"Oh man, if I only had my camera!" (slaps own forehead).
How many times have you said this? How many times have you heard someone else say this? Are you serious about your photography? Then you need to be prepared. You need to be ready to take the shot. You need to have a camera with you always.
I always carry my camera with me. I play poker. I have a regular Friday night game that I have been going to for years. Most of the time, on the thirty minute drive home, it's pitch black and I can't see anything that isn't illuminated by the headlights of my truck. Occasionally, the horizon will be just beginning to glow as I wind my way through the tree lined roads on my way home. For five years, that's 250 drives home after this card game, I've had my camera in the bag on the seat next to me in my truck. I never once stopped to use it, until two weeks ago.
Was it luck that enabled me to get this shot? No. It was being prepared.
Louis Pasteur wasn't known for his photography, instead, in 1862 he developed a process for treating liquids to reduce the numbers of harmful bacteria in them, making them safe to drink, Pasteurization as it is known. How is this relevant to photography? It's not, but a little extra knowledge never hurt anybody. What makes Louis Pasteur relevant to this conversation is his semi-famous quote "Chance favors the prepared mind." This is right up there with the unattributable sports quote, "Good teams make their own luck."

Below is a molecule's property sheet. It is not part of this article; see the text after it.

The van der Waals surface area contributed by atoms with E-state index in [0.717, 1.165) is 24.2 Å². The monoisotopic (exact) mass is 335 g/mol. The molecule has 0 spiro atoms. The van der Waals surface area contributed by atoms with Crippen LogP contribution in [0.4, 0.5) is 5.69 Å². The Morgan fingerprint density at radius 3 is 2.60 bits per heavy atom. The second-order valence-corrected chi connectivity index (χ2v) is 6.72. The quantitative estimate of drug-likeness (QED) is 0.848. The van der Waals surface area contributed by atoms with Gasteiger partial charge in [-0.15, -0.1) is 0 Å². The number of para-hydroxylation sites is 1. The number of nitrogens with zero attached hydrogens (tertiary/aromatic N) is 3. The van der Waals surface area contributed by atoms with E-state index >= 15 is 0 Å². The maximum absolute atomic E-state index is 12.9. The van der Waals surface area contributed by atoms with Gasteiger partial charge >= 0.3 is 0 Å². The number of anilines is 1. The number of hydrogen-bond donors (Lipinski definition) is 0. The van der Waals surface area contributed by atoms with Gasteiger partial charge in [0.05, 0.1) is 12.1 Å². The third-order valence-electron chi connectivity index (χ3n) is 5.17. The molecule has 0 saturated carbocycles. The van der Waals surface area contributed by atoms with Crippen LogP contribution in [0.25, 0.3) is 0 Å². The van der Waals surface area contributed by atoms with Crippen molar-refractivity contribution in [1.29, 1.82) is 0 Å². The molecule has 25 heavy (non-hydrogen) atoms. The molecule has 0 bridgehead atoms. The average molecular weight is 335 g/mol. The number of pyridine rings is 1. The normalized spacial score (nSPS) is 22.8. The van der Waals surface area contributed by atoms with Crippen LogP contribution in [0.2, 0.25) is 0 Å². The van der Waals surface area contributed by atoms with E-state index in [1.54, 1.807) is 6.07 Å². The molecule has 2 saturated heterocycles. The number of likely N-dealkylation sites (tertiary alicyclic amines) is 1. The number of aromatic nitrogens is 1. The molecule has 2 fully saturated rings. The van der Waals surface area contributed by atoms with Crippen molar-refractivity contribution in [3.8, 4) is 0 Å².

I don't believe in luck. I don't believe in fate. Both of these concepts require you to surrender control of your own destiny to some diaphanous idea. You are in control of what happens to you. Know your trade. Know as much as you can about what you are doing. Read, practice, read more, practice more. Learn not only how, but learn why. If you want to work in a particular specialty, learn how that business works. Find out who the important people and companies in the trade are. Learn about the hierarchy and how things are done.
Don't sit around waiting for your big break. Go find it. Put your knowledge to use. Practice. Get feedback, apply new knowledge, and be prepared to take any opportunity that comes your way. Don't assume that another chance is coming, because maybe there isn't.
Make the odds work for you instead of against you. Do you want to get a photograph published in a magazine? You are probably going to have to submit more than once. All other things being equal, the photographers that get the most images published, are the ones that submit the most images. The photographers that win the most awards are the ones that enter the most contests. The photographers whose work is seen by the most people are the photographers that send out the most work to be seen!